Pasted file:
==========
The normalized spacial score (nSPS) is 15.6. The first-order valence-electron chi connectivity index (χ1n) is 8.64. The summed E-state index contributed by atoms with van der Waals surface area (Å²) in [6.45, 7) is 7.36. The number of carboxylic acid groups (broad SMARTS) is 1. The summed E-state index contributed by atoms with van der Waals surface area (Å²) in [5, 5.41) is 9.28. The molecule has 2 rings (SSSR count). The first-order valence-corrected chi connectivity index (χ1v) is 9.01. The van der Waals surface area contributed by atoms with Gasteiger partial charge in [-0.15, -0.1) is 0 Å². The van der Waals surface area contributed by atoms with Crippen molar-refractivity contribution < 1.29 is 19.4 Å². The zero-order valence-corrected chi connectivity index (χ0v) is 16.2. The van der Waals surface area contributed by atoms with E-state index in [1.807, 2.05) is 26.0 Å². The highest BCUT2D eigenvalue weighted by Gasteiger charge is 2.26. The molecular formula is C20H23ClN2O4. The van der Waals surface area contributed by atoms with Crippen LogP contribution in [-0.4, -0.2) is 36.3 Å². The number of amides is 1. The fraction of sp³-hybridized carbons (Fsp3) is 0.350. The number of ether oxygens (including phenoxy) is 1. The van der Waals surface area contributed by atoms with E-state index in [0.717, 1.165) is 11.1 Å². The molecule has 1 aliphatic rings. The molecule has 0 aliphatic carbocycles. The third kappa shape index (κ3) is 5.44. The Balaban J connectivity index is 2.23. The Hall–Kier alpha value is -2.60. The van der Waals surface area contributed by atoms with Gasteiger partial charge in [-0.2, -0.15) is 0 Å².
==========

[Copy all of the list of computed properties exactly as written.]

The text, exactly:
The normalized spacial score (nSPS) is 15.6. The first-order valence-electron chi connectivity index (χ1n) is 8.64. The summed E-state index contributed by atoms with van der Waals surface area (Å²) in [6.45, 7) is 7.36. The number of carboxylic acid groups (broad SMARTS) is 1. The summed E-state index contributed by atoms with van der Waals surface area (Å²) in [5, 5.41) is 9.28. The molecule has 2 rings (SSSR count). The first-order valence-corrected chi connectivity index (χ1v) is 9.01. The van der Waals surface area contributed by atoms with Gasteiger partial charge in [-0.15, -0.1) is 0 Å². The van der Waals surface area contributed by atoms with Crippen molar-refractivity contribution < 1.29 is 19.4 Å². The zero-order valence-corrected chi connectivity index (χ0v) is 16.2. The van der Waals surface area contributed by atoms with E-state index in [1.807, 2.05) is 26.0 Å². The highest BCUT2D eigenvalue weighted by Gasteiger charge is 2.26. The molecular formula is C20H23ClN2O4. The van der Waals surface area contributed by atoms with Crippen LogP contribution in [-0.4, -0.2) is 36.3 Å². The number of amides is 1. The fraction of sp³-hybridized carbons (Fsp3) is 0.350. The number of ether oxygens (including phenoxy) is 1. The van der Waals surface area contributed by atoms with E-state index in [0.717, 1.165) is 11.1 Å². The molecule has 1 aliphatic rings. The molecule has 0 aliphatic carbocycles. The third kappa shape index (κ3) is 5.44. The Balaban J connectivity index is 2.23. The Hall–Kier alpha value is -2.60. The van der Waals surface area contributed by atoms with Gasteiger partial charge in [-0.2, -0.15) is 0 Å².